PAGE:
The Coordinating Council of Private Educational Associations, which groups more than 2,500 member private educational institutions from five national educational associations and four regional educational associations from around the country, asked President Rodrigo Duterte to endorse during his sixth and final State of the Nation Address on July 26 as priority legislation the proposals to clarify the taxability of proprietary educational institutions.
“In particular, we hope the president calls on Congress to put on high priority House Bill No. 9596 and Senate Bill No. 2272 which seek to finally put to rest the conflicting interpretations on the applicable tax rates for proprietary educational institutions and in a manner that allows these institutions to further avail of the lifeline extended by the CREATE Act in the form of reduced rate of 1 percent from July 1, 2020 to June 30, 2023,” COCOPEA managing director Atty. Joseph Noel Estrada said in a statement.
“The urgency of this legislative intervention to amend Section 27 (B) of the National Internal Revenue Code of 1997, and make BIR Revenue Regulation 5-2021 consistent with the spirit of both the CREATE Law, and the 1987 Constitution, cannot be overemphasized,” said Estrada.
COCOPEA warned that if HB 9596 and SB 2272 would not be certified as urgent, the continued implementation of Bureau of Internal Revenue’s RR 5-2021 would increase the tax rate on private schools by 150 percent, from the 10 percent that has been in effect since 1968 to 25 percent, rather than reduce it to 1 percent during the pandemic and its aftermath, as envisioned by the Duterte administration and Congress when they signed CREATE into law.
“This would add a heavy additional burden and cause seriously harm the many stakeholders of the private education sector, at a time when it is already fighting for survival amidst the pandemic. Many individuals will be directly affected by this government policy, such as the academic, athletic, working students and need-based – scholars, and faculty and staff,” COCOPEA said.
Even members of the communities built around schools, such as school uniform sewers, cafeteria workers, carinderias, sari-sari stores, dormitories, janitorial/security services, school bus drivers/helpers, bookstores, book suppliers, and informal businesses around the campuses, will be severely affected. Furthermore, it will limit faculty, staff development, and the improvement of facilities and innovation activities, according to the group.
COCOPEA said the increase in tax rate under RR 5-2021 would affect the viability of private schools forcing them to implement cost measures that will result in fewer funds to plow back for capital improvement such as buildings, laboratories, and facilities, to increase the salaries and benefits of employees, and to invest in research and capacity building of faculty to ensure quality education.
Students and their parents in the private education sector will likely carry part of the burden with higher tuition and other school fees. This regulation will result in many parents opting to pull their children out of private schools due to lack of financial resources, according to COCOPEA.
“In the aftermath of the economic impact of the pandemic on the families of learners, it would be almost impossible for many in the private education sector to recover without some government assistance,” the private schools said.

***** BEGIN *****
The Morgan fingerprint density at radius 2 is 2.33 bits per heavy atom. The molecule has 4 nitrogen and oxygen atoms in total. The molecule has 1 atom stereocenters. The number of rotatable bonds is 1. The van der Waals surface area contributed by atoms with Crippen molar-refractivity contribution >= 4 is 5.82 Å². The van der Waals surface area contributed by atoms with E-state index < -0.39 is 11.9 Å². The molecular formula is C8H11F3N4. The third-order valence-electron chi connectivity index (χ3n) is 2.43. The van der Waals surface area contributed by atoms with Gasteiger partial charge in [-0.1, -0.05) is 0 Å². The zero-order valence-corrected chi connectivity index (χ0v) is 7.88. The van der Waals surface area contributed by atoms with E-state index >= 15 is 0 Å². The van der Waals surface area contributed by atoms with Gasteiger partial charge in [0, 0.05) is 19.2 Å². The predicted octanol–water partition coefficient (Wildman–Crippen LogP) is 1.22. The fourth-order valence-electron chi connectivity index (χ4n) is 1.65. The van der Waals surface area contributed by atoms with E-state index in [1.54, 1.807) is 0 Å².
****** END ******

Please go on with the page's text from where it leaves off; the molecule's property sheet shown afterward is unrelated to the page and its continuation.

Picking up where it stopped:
Since the start of the pandemic, almost 900 private basic education schools have already closed, and several private higher education institutions had suspended operations.
The Department of Education reported on March 1, 2021, that enrollment in private K-12 schools dropped by over 900,000 learners versus the prior school year. In higher education, a survey conducted by the Philippine Association of Colleges and Universities (PACU) in April 2021 indicates that over 50 percent of respondents experienced a decline in enrollment of 10 percent to over 50 percent in School Year 2020-21 versus the prior year.
“Over a million students, faculty, and school personnel in private schools have been impacted by the pandemic to date,” according to COCOPEA.
“The evolution of the country's education system has now reached a critical point. We are deeply concerned that the continued decline in the private sector’s share of enrollment and the persistent inability to optimize public-private complementarity would mean lost opportunities for faster achievement of an adaptive, innovative, and inclusive economy,” the group said.
COCOPEA said the president’s influence over the lawmakers would be crucial in pushing for these measures in the remainder of the 18th Congress. “With the pandemic and the rapid unfolding of FIRe (Fourth Industrial Revolution), the government certainly must heed more than ever the Constitutional mandate to develop an efficient and integrated education system built on the complementary contributions and strengths of both private and public education sectors,” it said.
COCOPEA noted that Finance Secretary Carlos Dominguez expressed several times that the agency supports the passage of the proposed bills to clarify this urgent matter once and for all. This position of the DOF was echoed by BIR deputy commissioner Marissa Cabreros at the House committee on ways and means hearing on June 14, 2021. The same DoF position of support for the enactment of corrective legislation was reiterated by DoF Assistant Secretary Dakila Napao at the Senate hearing on June 29, 2021.
“We therefore reiterate our call for expedient corrective action, through administrative or legislative enactment, as the private education sector is now in a very critical period of evaluating its capability to sustain its operations as school opening nears,” COCOPEA said.